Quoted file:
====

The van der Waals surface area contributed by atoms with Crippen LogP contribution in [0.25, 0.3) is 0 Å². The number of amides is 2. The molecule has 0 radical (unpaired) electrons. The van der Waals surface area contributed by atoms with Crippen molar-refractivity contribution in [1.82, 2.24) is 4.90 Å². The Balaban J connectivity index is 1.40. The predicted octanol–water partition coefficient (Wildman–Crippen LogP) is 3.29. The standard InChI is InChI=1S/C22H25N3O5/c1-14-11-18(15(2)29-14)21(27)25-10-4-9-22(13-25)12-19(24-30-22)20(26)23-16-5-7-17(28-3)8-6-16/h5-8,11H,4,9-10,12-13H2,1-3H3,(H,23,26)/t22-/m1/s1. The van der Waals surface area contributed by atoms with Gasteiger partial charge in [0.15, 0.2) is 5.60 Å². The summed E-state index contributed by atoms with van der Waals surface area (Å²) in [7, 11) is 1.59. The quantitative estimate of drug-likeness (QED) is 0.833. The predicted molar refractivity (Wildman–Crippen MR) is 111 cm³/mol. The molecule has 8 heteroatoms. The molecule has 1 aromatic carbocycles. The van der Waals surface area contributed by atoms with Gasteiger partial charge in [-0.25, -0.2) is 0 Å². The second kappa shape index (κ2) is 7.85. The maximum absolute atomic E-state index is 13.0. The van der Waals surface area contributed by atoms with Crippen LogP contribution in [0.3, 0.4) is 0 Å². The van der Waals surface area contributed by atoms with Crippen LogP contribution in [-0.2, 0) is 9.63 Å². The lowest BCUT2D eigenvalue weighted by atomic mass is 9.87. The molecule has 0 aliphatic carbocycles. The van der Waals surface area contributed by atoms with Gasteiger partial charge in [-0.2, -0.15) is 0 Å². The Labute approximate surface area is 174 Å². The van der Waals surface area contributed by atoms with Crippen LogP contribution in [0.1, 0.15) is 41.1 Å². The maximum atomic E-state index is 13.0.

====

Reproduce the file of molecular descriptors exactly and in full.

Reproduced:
The van der Waals surface area contributed by atoms with Crippen LogP contribution in [0.25, 0.3) is 0 Å². The number of amides is 2. The molecule has 0 radical (unpaired) electrons. The van der Waals surface area contributed by atoms with Crippen molar-refractivity contribution in [1.82, 2.24) is 4.90 Å². The Balaban J connectivity index is 1.40. The predicted octanol–water partition coefficient (Wildman–Crippen LogP) is 3.29. The standard InChI is InChI=1S/C22H25N3O5/c1-14-11-18(15(2)29-14)21(27)25-10-4-9-22(13-25)12-19(24-30-22)20(26)23-16-5-7-17(28-3)8-6-16/h5-8,11H,4,9-10,12-13H2,1-3H3,(H,23,26)/t22-/m1/s1. The van der Waals surface area contributed by atoms with Gasteiger partial charge in [0.15, 0.2) is 5.60 Å². The summed E-state index contributed by atoms with van der Waals surface area (Å²) in [7, 11) is 1.59. The quantitative estimate of drug-likeness (QED) is 0.833. The predicted molar refractivity (Wildman–Crippen MR) is 111 cm³/mol. The molecule has 8 heteroatoms. The molecule has 1 aromatic carbocycles. The van der Waals surface area contributed by atoms with Gasteiger partial charge in [-0.25, -0.2) is 0 Å². The second kappa shape index (κ2) is 7.85. The maximum absolute atomic E-state index is 13.0. The van der Waals surface area contributed by atoms with Crippen LogP contribution in [0.3, 0.4) is 0 Å². The van der Waals surface area contributed by atoms with Crippen LogP contribution in [-0.2, 0) is 9.63 Å². The lowest BCUT2D eigenvalue weighted by atomic mass is 9.87. The molecule has 0 aliphatic carbocycles. The van der Waals surface area contributed by atoms with Gasteiger partial charge in [-0.2, -0.15) is 0 Å². The Labute approximate surface area is 174 Å². The van der Waals surface area contributed by atoms with Crippen LogP contribution in [0.1, 0.15) is 41.1 Å². The maximum atomic E-state index is 13.0.